MINSK, 1 September (BelTA) – Belarus President Aleksandr Lukashenko hosted the open lesson “Historical memory - the road to the future” on 1 September, BelTA has learned.
When asked about roots of the Belarusian nation, Aleksandr Lukashenko said he had been encouraged to talk about it by recent statements of the German chancellor, who had allegedly discussed Belarus' statehood and sovereignty with the Russian president.
Aleksandr Lukashenko said: “As we open the Constitution, we have to understand that our roots are very ancient. Nobody can criticize us from this angle. Our ancestors established the Principality of Polotsk as early as the tenth century. This sacred land is the cradle of Belarusian statehood. Polotsk was one of the three key centers of Ancient Rus alongside Novgorod and Kiev. Other principalities were established later on. A local dynasty ruled the Principality of Polotsk for a long period of time while other lands were ruled by Kiev appointees. In other words, the source of our statehood was already independent.”
The Belarus president also mentioned the Principality of Turov, which was another ancient state in Belarusian lands. Aleksandr Lukashenko said that this principality had political connections with the Kievan Rus but enjoyed a special status. He said that the Kievan Rus greatly appreciated the Principality of Turov because it was ruled by future heirs to the Kiev throne. The president reminded that the Principality of Turov was a spiritual, cultural, and enlightenment center in southern Belarus. “You've studied the biography of Kirill of Turov. He was an outstanding Eastern Slavic enlightener and a silver-tongued orator. His teachings were known far and wide in Slavonic lands and beyond the Ancient Rus.”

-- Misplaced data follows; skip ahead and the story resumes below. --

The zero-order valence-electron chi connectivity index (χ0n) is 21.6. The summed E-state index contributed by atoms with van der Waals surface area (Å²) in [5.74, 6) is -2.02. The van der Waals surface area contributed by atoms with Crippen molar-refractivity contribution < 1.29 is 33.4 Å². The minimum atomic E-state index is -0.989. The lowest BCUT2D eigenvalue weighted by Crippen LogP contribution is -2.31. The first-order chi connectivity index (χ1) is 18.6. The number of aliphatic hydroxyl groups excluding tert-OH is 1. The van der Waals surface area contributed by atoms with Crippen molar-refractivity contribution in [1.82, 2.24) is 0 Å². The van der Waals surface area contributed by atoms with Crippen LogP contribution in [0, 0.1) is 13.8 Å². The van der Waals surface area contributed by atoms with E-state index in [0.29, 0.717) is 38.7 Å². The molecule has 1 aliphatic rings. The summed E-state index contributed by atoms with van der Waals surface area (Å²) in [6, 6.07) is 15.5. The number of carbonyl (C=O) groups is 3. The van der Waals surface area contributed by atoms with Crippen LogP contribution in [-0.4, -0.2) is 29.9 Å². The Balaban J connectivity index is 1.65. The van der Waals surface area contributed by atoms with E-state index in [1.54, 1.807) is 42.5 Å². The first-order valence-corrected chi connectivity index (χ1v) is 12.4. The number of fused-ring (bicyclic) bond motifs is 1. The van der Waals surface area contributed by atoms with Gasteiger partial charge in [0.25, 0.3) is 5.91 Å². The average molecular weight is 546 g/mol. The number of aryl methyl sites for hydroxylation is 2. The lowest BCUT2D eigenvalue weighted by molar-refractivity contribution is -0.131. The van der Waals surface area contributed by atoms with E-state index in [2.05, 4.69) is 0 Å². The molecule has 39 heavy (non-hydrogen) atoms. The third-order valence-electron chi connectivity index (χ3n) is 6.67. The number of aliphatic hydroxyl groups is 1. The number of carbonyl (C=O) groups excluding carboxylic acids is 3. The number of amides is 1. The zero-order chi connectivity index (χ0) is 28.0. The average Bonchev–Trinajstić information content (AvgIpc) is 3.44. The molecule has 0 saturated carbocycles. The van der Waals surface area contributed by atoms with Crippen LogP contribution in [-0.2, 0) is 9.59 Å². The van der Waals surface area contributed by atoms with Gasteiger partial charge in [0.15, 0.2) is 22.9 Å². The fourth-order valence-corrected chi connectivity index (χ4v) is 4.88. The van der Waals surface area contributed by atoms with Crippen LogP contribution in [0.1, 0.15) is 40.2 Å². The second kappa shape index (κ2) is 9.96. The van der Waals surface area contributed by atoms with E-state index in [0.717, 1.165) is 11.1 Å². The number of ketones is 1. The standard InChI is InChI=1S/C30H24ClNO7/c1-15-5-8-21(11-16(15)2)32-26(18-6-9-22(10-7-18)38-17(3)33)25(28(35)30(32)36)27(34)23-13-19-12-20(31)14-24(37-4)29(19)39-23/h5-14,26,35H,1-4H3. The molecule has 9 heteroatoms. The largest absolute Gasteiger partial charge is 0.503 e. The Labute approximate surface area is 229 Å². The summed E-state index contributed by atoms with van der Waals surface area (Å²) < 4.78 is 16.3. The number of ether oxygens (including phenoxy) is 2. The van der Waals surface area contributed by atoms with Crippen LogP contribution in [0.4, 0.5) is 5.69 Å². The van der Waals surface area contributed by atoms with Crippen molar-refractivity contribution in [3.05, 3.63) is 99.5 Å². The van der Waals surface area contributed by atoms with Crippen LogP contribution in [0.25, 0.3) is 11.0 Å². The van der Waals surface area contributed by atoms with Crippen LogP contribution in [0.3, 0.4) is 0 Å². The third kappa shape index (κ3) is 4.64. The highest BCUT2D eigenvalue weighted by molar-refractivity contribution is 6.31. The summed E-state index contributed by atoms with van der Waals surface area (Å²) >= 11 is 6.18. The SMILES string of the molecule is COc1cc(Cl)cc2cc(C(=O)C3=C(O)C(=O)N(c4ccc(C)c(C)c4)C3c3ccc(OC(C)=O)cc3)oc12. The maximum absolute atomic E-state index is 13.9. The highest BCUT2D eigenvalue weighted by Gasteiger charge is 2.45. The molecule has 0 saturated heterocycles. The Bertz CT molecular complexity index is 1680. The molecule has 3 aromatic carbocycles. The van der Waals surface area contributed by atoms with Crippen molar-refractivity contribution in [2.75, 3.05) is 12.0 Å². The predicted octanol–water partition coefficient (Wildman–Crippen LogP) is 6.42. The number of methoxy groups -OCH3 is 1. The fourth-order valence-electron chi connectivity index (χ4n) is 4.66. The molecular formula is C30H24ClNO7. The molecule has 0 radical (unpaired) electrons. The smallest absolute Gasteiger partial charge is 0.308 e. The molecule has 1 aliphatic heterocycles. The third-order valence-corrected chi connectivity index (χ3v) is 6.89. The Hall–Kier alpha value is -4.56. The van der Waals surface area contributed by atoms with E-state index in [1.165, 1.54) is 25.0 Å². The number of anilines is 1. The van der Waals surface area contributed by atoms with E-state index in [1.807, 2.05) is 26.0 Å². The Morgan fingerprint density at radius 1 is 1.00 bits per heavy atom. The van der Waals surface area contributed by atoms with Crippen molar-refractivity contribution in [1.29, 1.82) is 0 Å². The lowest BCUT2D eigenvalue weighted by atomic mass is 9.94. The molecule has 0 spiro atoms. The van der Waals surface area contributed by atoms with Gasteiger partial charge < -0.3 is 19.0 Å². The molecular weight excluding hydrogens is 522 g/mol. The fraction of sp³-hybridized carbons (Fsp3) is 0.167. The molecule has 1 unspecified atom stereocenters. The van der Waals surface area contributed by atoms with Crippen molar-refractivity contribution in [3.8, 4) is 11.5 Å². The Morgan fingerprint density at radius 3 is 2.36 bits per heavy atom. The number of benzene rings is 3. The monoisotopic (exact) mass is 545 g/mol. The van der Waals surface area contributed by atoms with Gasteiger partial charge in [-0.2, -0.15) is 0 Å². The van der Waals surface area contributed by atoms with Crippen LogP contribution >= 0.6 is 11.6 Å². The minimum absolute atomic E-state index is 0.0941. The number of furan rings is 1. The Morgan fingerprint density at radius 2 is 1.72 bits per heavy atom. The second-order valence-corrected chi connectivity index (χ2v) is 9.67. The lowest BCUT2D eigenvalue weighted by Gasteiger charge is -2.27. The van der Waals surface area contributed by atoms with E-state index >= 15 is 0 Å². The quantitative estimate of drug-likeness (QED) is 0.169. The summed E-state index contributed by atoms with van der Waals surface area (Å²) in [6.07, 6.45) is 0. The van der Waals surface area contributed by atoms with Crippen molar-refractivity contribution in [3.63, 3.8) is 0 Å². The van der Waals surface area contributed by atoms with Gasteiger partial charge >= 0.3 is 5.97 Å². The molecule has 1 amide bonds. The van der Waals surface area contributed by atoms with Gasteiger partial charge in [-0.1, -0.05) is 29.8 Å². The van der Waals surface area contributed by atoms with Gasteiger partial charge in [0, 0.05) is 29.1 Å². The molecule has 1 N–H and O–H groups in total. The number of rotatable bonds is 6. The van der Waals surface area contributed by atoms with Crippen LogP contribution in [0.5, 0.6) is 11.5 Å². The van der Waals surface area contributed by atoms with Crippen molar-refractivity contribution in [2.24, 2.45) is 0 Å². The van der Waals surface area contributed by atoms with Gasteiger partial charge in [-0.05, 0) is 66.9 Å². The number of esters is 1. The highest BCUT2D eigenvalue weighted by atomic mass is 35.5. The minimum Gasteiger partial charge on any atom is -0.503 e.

He remarked that Belarusians also take pride in the fact that the great woman Euphrosyne of Polotsk was one of them. She was Belarus' first saint, an enlightener and a politician. She had the right to personally sign documents and had a seal of her own. “Do you know many women of that age, who could enjoy diplomatic correspondence with men in positions of power? Her opinion had weight. And most importantly, she dedicated her life to a great mission: the establishment of peace in Eastern Slavic lands, which were mired in feuds,” Aleksandr Lukashenko reminded.
In this mission lies the root of Belarusian pacifism and good-neighborly relations, which are part of the nation's mentality and determine the policy of modern Belarus, Aleksandr Lukashenko stressed.
Speaking about Christian values and Slavonic brotherhood, Aleksandr Lukashenko remarked that the 10-13th centuries were very complicated times. A struggle for power and money was in progress in the Ancient Rus at the time and hostile Western forces tried to exploit this domestic disagreement. “Under a specious excuse of bringing Christian values. Bringing how? The way they can do it now – by fire and sword. What helped our ancestors survive in this most complicated geopolitical situation? Slavonic brotherhood, unity. A clear understanding of who the enemy was and who the brother was,” the head of state said.